Old Carthusians F.C.
Old Carthusians Football Club is an association football club whose players are former pupils of Charterhouse School in Godalming, Surrey, England. The club was established in 1876 and won the FA Cup in 1881, the club currently plays in the Arthurian League and won league and Arthur Dunn Cup doubles in 2006,2008,2009,2011,2013 and 2014. The club was formed from the pupils of Charterhouse School in Godalming, Surrey. Reports in the press of games taking place at the school had appeared since March 1853 and it was one of several clubs formed from the old boys of public schools in England during the 19th century. Other clubs formed in similar circumstances include Old Etonians and Old Westminsters, other former members of the school had previously founded Stoke-on-Trent F. C. in 1867, which would go on to be known as Stoke City. Old Carthusians entered the FA Cup for the first time in 1879–80, at the time of the founding of the Football League in 1888, Old Carthusians was the most southern team to be interested in joining the Northern dominated league, but were never added to the league. Old Carthusians became one of four clubs to win the FA Cup in the first eleven years it was awarded when they won the trophy in 1881. In comparison, while the Carthusians were made up of educated men, the professions of the players among the Olympic side included a dentist, the Athletic News promoted the game as patricians versus plebeians. Prior to the first final, where they defeated Casuals 2–1, an Old Carthusian spokesman said, Penalties are an unpleasant indication that our conduct and honesty are not all it should be. In 1894 they were invited to join the newly formed Southern League along with a number of team including fellow old boys club Old Westminsters, the old boys teams refused to join the new league and tried to convince the 2nd Scots Guards to leave the league as well. As of 2012, the continues to enter the Arthur Dunn Cup. This was a replay of the very first title in 1903, during 2008, the club took part in a tournament featuring several former winners of the FA Cup including Corinthian-Casuals, Royal Engineers and Old Etonians. Along with Wimbledon, and Royal Engineers the Old Carthusians are one of three teams to have ever won both the FA Cup and the FA Amateur Cup. In 2011 the Old Carthusians reached the final of the AFA Senior Cup, however, having been two goals up at half time, they went on to lose the game to the Old Salesians 3–2. Old Carthusians went on to win another two Arthurian League title and Arthur Dunn Cup doubles, the Treble-Double had only been achieved by one team before - Lancing Old Boys in the 1980s. Nine Old Carthusians were capped for England
Old Etonians F.C.
The Old Etonian Association Football Club is an English football club whose players are alumni of Eton College, in Eton, Berkshire. Founded by Lord Kinnaird, they were the last amateur or true blue club to win the FA Cup on 25 March 1882 when they beat Blackburn Rovers 1–0 at The Oval and they lost 2–1 after extra time to another Blackburn club, Blackburn Olympic, the following year. In all, they reached the six times in nine years between 1875 and 1883, winning twice. They also supplied a number of players for the England team, in modern times, Old Etonians are members of the Amateur Football Alliance and field three teams in the Arthurian League. The 1st XI have won the leagues Premier Division title on two occasions, whitfeld scored in a 2–1 victory. Official website Old Etonians at the Football Club History Database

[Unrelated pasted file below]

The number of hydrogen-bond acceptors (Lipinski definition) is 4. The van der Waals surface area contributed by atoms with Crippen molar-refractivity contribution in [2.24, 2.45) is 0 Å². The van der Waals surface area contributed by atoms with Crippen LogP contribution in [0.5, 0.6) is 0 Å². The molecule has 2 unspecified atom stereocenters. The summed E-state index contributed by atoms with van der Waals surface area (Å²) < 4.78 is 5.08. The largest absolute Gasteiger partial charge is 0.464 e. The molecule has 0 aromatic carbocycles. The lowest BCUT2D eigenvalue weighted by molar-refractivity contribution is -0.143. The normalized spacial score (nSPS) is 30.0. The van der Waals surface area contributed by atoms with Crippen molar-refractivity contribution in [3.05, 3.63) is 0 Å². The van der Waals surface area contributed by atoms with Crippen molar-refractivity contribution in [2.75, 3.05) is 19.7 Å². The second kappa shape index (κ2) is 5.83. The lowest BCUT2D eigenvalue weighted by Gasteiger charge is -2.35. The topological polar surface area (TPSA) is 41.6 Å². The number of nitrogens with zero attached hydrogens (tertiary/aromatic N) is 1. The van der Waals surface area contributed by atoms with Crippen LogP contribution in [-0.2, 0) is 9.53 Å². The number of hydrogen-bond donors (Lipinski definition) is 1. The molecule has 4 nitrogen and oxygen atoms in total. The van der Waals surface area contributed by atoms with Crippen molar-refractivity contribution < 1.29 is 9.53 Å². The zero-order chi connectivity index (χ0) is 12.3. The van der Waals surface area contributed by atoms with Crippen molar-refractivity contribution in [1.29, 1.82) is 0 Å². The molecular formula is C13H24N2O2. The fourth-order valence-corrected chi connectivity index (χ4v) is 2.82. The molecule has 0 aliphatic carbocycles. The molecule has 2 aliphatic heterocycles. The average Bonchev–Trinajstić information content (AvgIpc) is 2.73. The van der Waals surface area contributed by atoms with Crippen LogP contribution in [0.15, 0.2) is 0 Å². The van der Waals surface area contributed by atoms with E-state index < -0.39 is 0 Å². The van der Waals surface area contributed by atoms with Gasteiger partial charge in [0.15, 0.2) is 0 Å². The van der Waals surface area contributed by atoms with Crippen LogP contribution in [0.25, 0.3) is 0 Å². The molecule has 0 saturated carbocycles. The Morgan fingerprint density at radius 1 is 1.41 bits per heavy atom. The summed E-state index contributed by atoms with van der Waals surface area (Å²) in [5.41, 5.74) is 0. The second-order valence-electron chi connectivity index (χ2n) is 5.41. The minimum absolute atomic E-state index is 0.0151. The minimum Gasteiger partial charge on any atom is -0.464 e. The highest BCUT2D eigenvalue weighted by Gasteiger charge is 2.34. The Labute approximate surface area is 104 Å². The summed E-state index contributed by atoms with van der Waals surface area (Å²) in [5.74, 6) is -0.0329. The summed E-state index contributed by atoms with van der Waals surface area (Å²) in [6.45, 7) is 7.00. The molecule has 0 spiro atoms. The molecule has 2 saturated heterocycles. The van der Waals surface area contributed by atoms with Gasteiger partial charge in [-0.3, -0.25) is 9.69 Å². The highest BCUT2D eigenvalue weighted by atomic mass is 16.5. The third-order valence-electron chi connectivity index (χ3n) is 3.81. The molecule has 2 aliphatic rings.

The Oval, currently known for sponsorship reasons as the Kia Oval, is an international cricket ground in Kennington, in the London Borough of Lambeth, South London. The Oval has been the ground of Surrey County Cricket Club since it was opened in 1845. It was the first ground in England to host international Test cricket in September 1880, the final Test match of the English season is traditionally played there. In addition to cricket, The Oval has hosted a number of historically significant sporting events. In 1870, it staged Englands first international match, versus Scotland. It hosted the first FA Cup final in 1872, as well as those between 1874 and 1892, in 1876, it held both the England v Wales and England v Scotland rugby international matches, and in 1877, rugbys first Varsity match. The Oval is built on part of the former Kennington Common, Cricket matches were played on the common throughout the early 18th century. The earliest recorded match was the London v Dartford match on 18 June 1724. However, as the common was used regularly for public executions of those convicted at the Surrey Assizes. Kennington Common was eventually enclosed in the mid 19th century under a scheme sponsored by the Royal Family, in 1844, the site of the Kennington Oval was a market garden owned by the Duchy of Cornwall. Hence, Surrey County Cricket Club was established in 1845, the popularity of the ground was immediate and the strength of the SCCC grew. On 3 May 1875 the club acquired the remainder of the leasehold for a term of 31 years from the Otter Trustees for the sum of £2,800. In 1868,20,000 spectators gathered at The Oval for the first game of the 1868 Aboriginal cricket tour of England, the first tour of England by any foreign side. Thanks to C. W. Alcock, the Secretary of Surrey from 1872 to 1907, the Oval, thereby, became the second ground to stage a Test, after Melbourne Cricket Ground. In 1882, Australia won the Test by seven runs within two days, the Sporting Times printed a mocking obituary notice for English cricket, which led to the creation of the Ashes trophy, which is still contested whenever England plays Australia. The first Test double century was scored at The Oval in 1884 by Australias Billy Murdoch, surreys ground is noted as having the first artificial lighting at a sports arena, in the form of gas-lamps, dating to 1889. The current pavilion was completed in time for the 1898 season, in 1907, South Africa became the 2nd visiting Test team to play a Test match at the ground. In 1928, the West Indies played its first Test match at The Oval, in 1936, India became the fifth foreign visiting Test side to play at The Oval, followed by Pakistan in 1954 and Sri Lanka in 1998